SEOUL -- Hyundai Motor Co. reported an 11 percent drop in second-quarter profits on Thursday, hit by slow domestic sales and higher steel prices, but the fall was less than expected.
While domestic sales, hit by consumer debt and high oil prices, look set for a modest recovery, Hyundai's outlook is clouded by ballooning labor costs and slowing growth in China.
Healthy sales to China and Europe in the June quarter helped offset an 11 percent fall in sales on the home market, where Hyundai has a dominant 42 percent share.
"The results don't look too bad. Inventory levels stabilized and Hyundai did relatively well amid weak local sales," said Song In-ho, a fund manager at Kyobo Investment Trust Management Co.
"The fundamentals remain healthy. Domestic sales will remain weak for a while, but Hyundai sells well in Europe and the U.S."
Exports make up about 60 percent of total sales.
Hyundai, the world's seventh-largest carmaker, earned a net profit of 510 billion won ($437 million) for the quarter to June, down from 570.9 billion won a year ago, but beating analysts' forecast for 492.2 billion won.
Sales rose more than 9 percent to 7.2 trillion won from 6.6 trillion.
Hyundai is expected to post a 2.03 trillion won net profit in 2004, up 17 percent, according to Reuters Estimates, implying its second-half performance will improve over the first six months.
World steel prices, which make up 7 percent of Hyundai's material costs, rose 14 percent in the first half. Analysts said a 10 percent rise in steel prices would typically increase Hyundai's costs by 190 billion won this year.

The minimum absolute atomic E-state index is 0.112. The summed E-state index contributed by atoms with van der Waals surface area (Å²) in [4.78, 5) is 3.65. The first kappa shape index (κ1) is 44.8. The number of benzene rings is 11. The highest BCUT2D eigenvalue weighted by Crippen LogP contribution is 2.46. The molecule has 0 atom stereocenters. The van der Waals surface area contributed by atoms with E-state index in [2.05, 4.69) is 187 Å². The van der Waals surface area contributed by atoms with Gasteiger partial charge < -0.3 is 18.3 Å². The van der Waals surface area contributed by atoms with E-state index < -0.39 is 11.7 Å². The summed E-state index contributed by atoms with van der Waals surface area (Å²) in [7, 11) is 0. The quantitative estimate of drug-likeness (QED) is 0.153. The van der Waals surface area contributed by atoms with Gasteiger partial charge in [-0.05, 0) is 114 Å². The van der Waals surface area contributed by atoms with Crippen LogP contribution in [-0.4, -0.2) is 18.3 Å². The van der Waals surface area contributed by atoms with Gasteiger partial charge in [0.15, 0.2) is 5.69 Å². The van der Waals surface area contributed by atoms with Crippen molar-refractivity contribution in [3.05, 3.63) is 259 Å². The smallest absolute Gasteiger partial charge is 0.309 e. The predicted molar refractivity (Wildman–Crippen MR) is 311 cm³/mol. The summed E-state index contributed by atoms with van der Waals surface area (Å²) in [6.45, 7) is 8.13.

After a five-day strike this month, unionized workers at Hyundai agreed a pay deal that analysts said would increase labor costs by almost 14 percent this year to 2.9 trillion won.
Allaying some market concern, Hyundai Motor said it had no plans to get involved in supporting sibling firm INI Steel's takeover of bankrupt Hanbo Steel.
Hwang Yoo-no, a director of Hyundai's finance department, told analysts the company expected a modest recovery in domestic auto sales for the second half thanks to new models.
"Domestic economic stagnation, cresting oil prices and household debt all depressed demand for autos," said Hwang. "We expect a modest recovery in local sales during the second half."
There has been some market optimism ahead of next month's launch of an upgraded version of the EF Sonata, a top seller in Korea, while the new Tucson, a smaller version of the popular Santa Fe sport utility vehicle, is set to debut abroad later this year after hitting showrooms in Korea in April.
The outlook for exports is less certain.
Car sales in China, which accounts for about 10 percent of Hyundai's total exports, fell for a third straight month in June as Beijing moved to cool its red-hot economy, prompting carmakers to cut prices.
Hyundai sold 56,000 units in China in the first half, almost treble its sales in the same 2003 period.
Hyundai and affiliate Kia Motors Corp. last month unveiled plans to invest more than $1 billion extra in China, the world's fastest growing automotive market, where Hyundai has set a goal of producing 600,000 units per year.
Hyundai ranks seventh in the United States, which accounts for close to a third of sales, with a 2.4 percent market share, just after Nissan Motor Co. and above Mitsubishi Motors Corp.
The South Korean firm has set a goal to become one of the world's top five auto makers by 2010.